A Medieval Synagogue in Toledo, Spain

Wednesday, May 1st, 2019 | Posted by Sean McLachlan


In my last post, I talked about an early Christian church and some Visigothic remains in Toledo in central Spain. Toledo was a mix of cultures during the Middle Ages, with Christian, Muslim, and Jewish communities all leaving their mark. The city is home to an excellent Sephardi Museum housed in a medieval synagogue.

The synagogue was founded in 1356 by Samuel ha-Levi Abulafia, Royal Treasurer to King Pedro of Castile and León. It was attached to Abulafia’s palace and intended as a private house of worship.

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Medieval Wall Paintings and Visigothic Artifacts in Toledo, Spain

Wednesday, April 24th, 2019 | Posted by Sean McLachlan


Portion of a Visigothic sarcophagus, with scenes from the Bible

Enough about the Western Desert of Egypt! Let’s pull the sand out of our teeth, bid the mummies goodbye, and go to Toledo, Spain. You can eat pork, drink wine, and see some historic churches.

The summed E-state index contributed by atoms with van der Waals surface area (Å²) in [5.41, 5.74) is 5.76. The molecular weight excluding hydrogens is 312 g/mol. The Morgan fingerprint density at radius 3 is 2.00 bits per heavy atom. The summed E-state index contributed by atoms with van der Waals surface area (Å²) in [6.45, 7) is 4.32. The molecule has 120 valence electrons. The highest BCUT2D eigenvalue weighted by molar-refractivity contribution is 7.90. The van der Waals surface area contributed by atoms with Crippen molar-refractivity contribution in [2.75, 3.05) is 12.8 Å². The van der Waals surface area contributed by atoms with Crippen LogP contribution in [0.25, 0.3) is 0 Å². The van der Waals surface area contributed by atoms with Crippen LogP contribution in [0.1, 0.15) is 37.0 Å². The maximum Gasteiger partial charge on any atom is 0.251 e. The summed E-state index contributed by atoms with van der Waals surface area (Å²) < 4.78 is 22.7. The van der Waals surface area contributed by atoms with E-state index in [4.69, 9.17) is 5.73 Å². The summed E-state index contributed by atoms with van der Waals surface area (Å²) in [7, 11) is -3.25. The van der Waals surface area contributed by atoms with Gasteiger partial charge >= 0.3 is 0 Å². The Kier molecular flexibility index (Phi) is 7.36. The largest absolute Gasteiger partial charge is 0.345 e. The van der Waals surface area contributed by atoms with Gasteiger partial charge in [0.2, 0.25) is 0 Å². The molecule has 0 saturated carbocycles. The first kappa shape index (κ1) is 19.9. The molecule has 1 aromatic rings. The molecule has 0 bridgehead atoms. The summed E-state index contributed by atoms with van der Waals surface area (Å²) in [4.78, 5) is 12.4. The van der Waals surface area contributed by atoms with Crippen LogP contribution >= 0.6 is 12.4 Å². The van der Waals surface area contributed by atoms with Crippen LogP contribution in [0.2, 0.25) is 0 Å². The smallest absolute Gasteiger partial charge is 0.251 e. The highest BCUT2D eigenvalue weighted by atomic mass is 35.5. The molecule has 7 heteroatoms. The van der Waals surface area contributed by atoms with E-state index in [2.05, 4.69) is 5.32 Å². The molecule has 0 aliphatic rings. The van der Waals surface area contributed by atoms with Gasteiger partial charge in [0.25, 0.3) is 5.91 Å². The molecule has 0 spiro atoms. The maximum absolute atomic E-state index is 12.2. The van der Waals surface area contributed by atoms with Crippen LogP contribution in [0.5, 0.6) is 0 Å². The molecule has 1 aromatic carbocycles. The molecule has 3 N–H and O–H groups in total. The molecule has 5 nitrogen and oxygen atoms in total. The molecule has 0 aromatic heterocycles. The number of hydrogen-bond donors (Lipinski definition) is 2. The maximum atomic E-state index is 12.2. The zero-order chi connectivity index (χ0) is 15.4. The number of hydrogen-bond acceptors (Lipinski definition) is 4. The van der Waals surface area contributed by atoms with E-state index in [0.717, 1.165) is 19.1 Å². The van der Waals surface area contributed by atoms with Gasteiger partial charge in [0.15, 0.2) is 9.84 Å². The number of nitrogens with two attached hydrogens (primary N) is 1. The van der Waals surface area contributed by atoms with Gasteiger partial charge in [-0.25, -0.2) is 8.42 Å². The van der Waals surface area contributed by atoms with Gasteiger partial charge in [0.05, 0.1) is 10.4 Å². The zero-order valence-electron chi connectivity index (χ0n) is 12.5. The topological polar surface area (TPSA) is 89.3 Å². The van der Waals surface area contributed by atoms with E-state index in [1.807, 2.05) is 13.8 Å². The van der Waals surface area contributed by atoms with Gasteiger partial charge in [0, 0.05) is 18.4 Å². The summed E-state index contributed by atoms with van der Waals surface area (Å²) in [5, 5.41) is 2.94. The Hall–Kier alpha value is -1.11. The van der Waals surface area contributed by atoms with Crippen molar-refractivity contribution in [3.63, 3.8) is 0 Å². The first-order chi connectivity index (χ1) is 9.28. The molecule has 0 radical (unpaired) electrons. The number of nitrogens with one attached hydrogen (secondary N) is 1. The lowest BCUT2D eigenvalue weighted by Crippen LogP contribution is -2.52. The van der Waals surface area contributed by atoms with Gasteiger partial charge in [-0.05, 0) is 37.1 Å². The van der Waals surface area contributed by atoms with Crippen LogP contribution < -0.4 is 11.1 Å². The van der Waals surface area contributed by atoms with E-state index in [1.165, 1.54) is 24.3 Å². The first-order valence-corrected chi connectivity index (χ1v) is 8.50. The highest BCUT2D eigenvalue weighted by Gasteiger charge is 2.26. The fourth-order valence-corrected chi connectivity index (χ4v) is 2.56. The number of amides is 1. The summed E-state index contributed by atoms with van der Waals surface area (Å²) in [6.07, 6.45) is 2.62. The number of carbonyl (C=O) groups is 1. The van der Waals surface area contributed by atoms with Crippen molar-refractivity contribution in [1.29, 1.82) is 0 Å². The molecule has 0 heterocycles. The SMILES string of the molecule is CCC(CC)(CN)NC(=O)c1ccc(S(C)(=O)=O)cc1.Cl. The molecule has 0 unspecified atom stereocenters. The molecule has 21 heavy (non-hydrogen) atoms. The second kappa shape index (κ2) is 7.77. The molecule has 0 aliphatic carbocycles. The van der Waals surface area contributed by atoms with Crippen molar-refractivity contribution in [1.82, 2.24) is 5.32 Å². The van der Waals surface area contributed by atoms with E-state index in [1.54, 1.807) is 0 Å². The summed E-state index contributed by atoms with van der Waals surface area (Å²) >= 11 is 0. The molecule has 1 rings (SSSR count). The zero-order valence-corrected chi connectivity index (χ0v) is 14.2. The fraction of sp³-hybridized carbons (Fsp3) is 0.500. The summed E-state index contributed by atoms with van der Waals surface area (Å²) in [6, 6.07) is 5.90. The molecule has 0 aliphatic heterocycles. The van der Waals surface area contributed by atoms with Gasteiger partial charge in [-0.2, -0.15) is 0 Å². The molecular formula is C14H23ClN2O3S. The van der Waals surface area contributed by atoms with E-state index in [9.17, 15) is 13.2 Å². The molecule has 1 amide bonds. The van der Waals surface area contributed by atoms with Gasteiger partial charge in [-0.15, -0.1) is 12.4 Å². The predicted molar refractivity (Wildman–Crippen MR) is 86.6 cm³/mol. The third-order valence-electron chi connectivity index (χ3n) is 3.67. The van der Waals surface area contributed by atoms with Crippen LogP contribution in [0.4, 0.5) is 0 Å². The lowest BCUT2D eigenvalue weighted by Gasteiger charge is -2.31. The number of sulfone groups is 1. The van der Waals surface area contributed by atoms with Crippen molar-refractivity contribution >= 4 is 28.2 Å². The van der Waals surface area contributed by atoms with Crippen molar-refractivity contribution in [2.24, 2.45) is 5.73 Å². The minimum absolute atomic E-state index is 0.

One of the most interesting is the Iglesia de San Román.

This church dates to the early 13th century, and like many buildings in town was built atop earlier structures. Before the church there was a mosque, and before that a Visigothic church. There may have been a Roman building before that. Its interior is in the Mudéjar style, a Moorish influenced architectural style that has continued in Spain until the modern day.

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Support Songs of Giants: The Poetry of Pulp, Illustrated by Mark Wheatley

Wednesday, April 17th, 2019 | Posted by John ONeill

Giants The Poetry of Pulp banner